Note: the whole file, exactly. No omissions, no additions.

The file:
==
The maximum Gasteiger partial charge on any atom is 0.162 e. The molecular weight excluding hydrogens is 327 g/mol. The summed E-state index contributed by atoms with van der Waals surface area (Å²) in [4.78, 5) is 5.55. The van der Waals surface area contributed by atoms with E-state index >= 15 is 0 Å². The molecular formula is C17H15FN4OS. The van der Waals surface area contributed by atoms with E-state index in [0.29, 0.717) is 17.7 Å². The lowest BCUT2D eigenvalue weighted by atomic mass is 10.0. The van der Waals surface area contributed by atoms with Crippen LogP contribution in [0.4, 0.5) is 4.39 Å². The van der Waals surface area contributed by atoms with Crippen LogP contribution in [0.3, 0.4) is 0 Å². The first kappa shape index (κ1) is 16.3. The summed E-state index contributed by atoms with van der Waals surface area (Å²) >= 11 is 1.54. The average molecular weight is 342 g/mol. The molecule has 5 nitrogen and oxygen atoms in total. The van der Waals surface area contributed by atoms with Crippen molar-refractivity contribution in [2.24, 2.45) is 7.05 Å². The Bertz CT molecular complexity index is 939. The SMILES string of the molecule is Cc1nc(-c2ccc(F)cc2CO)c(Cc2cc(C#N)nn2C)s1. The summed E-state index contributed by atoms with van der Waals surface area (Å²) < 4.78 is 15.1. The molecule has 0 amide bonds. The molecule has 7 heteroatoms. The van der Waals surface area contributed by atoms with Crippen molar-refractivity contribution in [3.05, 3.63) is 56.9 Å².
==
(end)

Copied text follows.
The maximum Gasteiger partial charge on any atom is 0.162 e. The molecular weight excluding hydrogens is 327 g/mol. The summed E-state index contributed by atoms with van der Waals surface area (Å²) in [4.78, 5) is 5.55. The van der Waals surface area contributed by atoms with E-state index >= 15 is 0 Å². The molecular formula is C17H15FN4OS. The van der Waals surface area contributed by atoms with E-state index in [0.29, 0.717) is 17.7 Å². The lowest BCUT2D eigenvalue weighted by atomic mass is 10.0. The van der Waals surface area contributed by atoms with Crippen LogP contribution in [0.4, 0.5) is 4.39 Å². The van der Waals surface area contributed by atoms with Crippen LogP contribution in [0.3, 0.4) is 0 Å². The first kappa shape index (κ1) is 16.3. The summed E-state index contributed by atoms with van der Waals surface area (Å²) >= 11 is 1.54. The average molecular weight is 342 g/mol. The molecule has 5 nitrogen and oxygen atoms in total. The van der Waals surface area contributed by atoms with Crippen molar-refractivity contribution in [2.24, 2.45) is 7.05 Å². The Bertz CT molecular complexity index is 939. The SMILES string of the molecule is Cc1nc(-c2ccc(F)cc2CO)c(Cc2cc(C#N)nn2C)s1. The summed E-state index contributed by atoms with van der Waals surface area (Å²) < 4.78 is 15.1. The molecule has 0 amide bonds. The molecule has 7 heteroatoms. The van der Waals surface area contributed by atoms with Crippen molar-refractivity contribution in [3.05, 3.63) is 56.9 Å².